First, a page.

DUBAI: Tracking data shows an oil tanker based in the United Arab Emirates travelling through the Strait of Hormuz drifted off into Iranian waters and stopped transmitting its location over two days ago, raising concerns on Tuesday about its status amid heightened tensions between Iran and the US.
It wasn’t clear what happened to the Panamanian-flagged oil tanker Riah late Saturday night, though a US defence official said that America “has suspicions” Iran seized the vessel. There was no immediate comment from Tehran.
However, its last position showed it pointing toward Iran. Oil tankers have previously been targeted as the Persian Gulf region took centre stage in a crisis over Iran’s unravelling nuclear deal with world powers.
The concern about the Riah comes as Iran continues its own high-pressure campaign over its nuclear programme after President Donald Trump unilaterally withdrew America from the accord over a year ago.
Recently, Iran has inched its uranium production and enrichment over the limits of its 2015 nuclear deal, trying to put more pressure on Europe to offer it better terms and allow it to sell its crude oil abroad.
However, those tensions also have seen the US send thousands of additional troops, nuclear-capable B-52 bombers and advanced fighter jets into the Mideast. Mysterious attacks on oil tankers and Iran shooting down a US military surveillance drone has added to the fears of an armed conflict breaking out.
The Riah, a 58-metre (190-foot) oil tanker, typically made trips from Dubai and Sharjah on the UAE’s west coast before going through the strait and heading to Fujairah on the UAE’s east coast. However, something happened to the vessel after 11pm on Saturday, according to tracking data.
Capt. Ranjith Raja of the data firm Refinitiv said on Tuesday that the tanker hadn’t switched off its tracking in three months of trips around the UAE. “That is a red flag,” Raja said.
Iranian officials have not said anything publicly about the ship, nor have officials in the UAE. The US Navy’s 5th Fleet, which oversees Mideast waters, declined to immediately comment.
A US defence official later said that Riah is in Iranian territorial waters near Qeshm Island, which has a Revolutionary Guard base on it. He said the US “has suspicions” Iran seized the vessel.
“Could it have broken down or been towed for assistance? That’s a possibility,” the official said. “But the longer there is a period of no contact [...] it’s going to be a concern.”
The ship’s registered owner, Dubai-based Prime Tankers LLC, said it had sold the ship to another company called Mouj Al-Bahar. A man who answered a telephone number registered to the firm siad it didn’t own any ships.
Separately, Iran’s Supreme Leader Ayatollah Ali Khamenei said Tuesday his country will retaliate over the seizure of an Iranian supertanker carrying 2.1 million barrels of light crude oil. The vessel was seized with the help of British Royal Marines earlier this month off Gibraltar.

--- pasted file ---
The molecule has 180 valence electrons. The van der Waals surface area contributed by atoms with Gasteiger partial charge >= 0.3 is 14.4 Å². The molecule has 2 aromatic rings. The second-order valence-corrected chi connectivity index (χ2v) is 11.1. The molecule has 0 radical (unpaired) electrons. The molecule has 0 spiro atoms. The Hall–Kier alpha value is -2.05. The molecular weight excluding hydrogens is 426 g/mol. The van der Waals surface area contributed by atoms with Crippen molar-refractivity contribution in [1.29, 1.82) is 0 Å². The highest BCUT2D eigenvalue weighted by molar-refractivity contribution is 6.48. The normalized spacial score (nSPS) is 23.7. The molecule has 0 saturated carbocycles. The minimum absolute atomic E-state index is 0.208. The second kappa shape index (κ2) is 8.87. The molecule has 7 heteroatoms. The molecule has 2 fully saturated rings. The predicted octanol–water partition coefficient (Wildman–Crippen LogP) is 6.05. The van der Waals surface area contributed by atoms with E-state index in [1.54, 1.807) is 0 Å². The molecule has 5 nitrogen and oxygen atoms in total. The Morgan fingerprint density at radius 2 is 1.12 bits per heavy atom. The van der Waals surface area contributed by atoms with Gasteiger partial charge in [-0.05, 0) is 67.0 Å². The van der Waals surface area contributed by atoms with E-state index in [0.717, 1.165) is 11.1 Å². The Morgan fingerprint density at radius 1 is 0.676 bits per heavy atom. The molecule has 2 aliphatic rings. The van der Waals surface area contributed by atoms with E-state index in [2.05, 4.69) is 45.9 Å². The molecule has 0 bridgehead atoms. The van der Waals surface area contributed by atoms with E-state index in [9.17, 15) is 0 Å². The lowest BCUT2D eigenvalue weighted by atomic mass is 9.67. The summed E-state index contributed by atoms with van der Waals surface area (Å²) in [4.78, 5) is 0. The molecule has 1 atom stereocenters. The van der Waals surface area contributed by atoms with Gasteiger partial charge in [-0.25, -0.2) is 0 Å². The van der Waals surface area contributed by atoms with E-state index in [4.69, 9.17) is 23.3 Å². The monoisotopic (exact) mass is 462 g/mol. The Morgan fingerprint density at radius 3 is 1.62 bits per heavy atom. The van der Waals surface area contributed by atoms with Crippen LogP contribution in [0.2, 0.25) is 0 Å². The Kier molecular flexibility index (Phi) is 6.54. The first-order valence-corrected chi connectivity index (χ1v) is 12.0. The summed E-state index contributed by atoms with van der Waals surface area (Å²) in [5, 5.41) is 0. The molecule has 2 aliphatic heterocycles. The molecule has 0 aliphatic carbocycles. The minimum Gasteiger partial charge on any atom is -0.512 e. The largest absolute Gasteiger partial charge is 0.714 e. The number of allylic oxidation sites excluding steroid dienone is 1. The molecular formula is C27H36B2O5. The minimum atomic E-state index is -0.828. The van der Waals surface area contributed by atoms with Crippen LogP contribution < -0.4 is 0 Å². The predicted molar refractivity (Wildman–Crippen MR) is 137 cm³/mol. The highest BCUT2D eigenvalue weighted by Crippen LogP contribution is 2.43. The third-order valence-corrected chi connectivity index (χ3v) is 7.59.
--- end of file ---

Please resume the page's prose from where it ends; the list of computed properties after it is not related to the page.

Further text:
Khamenei called the seizure of the ship “piracy” in a televised speech on Tuesday.
“God willing, the Islamic Republic and its committed forces will not leave this evil without a response,” he said.
British Foreign Secretary Jeremy Hunt said Saturday that Britain will facilitate the release the ship if Iran can provide guarantees the vessel will not breach European sanctions on oil shipments to Syria.
Meanwhile, Iran’s Foreign Minister Mohammad Javad Zarif seemed to suggest in a television interview that the Islamic Republic’s ballistic missile programme could be up for negotiations with the US, a possible opening for talks as tensions remain high between Tehran and Washington. Zarif suggested an initially high price for such negotiations the halt of American arms sales to both Saudi Arabia and the United Arab Emirates, two key US allies in the Persian Gulf.
Iran’s ballistic missile program remains under control of the Iranian paramilitary Revolutionary Guard, which answers only to Khamenei.
Zarif brought up the ballistic missile suggestion during an interview with NBC News that aired Monday night as he’s in New York for meetings at the United Nations. He mentioned the UAE spending $22 billion and Saudi Arabia spending $67 billion on weapons last year, many of them American-made, while Iran spent only $16 billion in comparison.
“These are American weaponry that is going into our region, making our region ready to explode,” Zarif said. “So if they want to talk about our missiles, they need first to stop selling all these weapons, including missiles, to our region.” Iran’s mission to the United Nations later called Zarif’s suggestion “hypothetical.” “Iran’s missiles [...] are absolutely and under no condition negotiable with anyone or any country, period,” the mission said.
Trump during his time in the White House has pointed to arms sales to the Mideast as important to the American economy, so it remains unclear how he’d react to cutting into those purchases.
Published in Dawn, July 17th, 2019